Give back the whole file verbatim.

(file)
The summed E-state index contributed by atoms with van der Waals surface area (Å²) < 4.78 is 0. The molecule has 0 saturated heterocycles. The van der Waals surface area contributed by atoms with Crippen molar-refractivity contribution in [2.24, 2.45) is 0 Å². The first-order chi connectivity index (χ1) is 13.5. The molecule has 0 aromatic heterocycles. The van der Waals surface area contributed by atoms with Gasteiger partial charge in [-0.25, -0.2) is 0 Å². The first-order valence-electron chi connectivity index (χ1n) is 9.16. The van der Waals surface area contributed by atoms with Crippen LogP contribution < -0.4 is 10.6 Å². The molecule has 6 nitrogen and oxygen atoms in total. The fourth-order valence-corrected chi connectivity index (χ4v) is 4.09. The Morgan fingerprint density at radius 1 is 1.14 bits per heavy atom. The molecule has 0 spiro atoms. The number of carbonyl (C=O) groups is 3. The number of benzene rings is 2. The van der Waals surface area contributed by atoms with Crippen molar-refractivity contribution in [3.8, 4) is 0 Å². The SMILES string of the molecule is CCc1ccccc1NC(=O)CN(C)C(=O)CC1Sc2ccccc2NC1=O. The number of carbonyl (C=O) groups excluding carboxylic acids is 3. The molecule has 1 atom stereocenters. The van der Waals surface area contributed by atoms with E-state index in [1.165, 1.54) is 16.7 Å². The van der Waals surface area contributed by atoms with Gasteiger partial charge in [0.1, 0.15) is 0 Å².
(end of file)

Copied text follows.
The summed E-state index contributed by atoms with van der Waals surface area (Å²) < 4.78 is 0. The molecule has 0 saturated heterocycles. The van der Waals surface area contributed by atoms with Crippen molar-refractivity contribution in [2.24, 2.45) is 0 Å². The first-order chi connectivity index (χ1) is 13.5. The molecule has 0 aromatic heterocycles. The van der Waals surface area contributed by atoms with Gasteiger partial charge in [-0.25, -0.2) is 0 Å². The first-order valence-electron chi connectivity index (χ1n) is 9.16. The van der Waals surface area contributed by atoms with Crippen LogP contribution < -0.4 is 10.6 Å². The molecule has 6 nitrogen and oxygen atoms in total. The fourth-order valence-corrected chi connectivity index (χ4v) is 4.09. The Morgan fingerprint density at radius 1 is 1.14 bits per heavy atom. The molecule has 0 spiro atoms. The number of carbonyl (C=O) groups is 3. The number of benzene rings is 2. The van der Waals surface area contributed by atoms with Crippen molar-refractivity contribution in [3.8, 4) is 0 Å². The SMILES string of the molecule is CCc1ccccc1NC(=O)CN(C)C(=O)CC1Sc2ccccc2NC1=O. The number of carbonyl (C=O) groups excluding carboxylic acids is 3. The molecule has 1 atom stereocenters. The van der Waals surface area contributed by atoms with E-state index in [1.165, 1.54) is 16.7 Å². The van der Waals surface area contributed by atoms with Gasteiger partial charge in [0.1, 0.15) is 0 Å².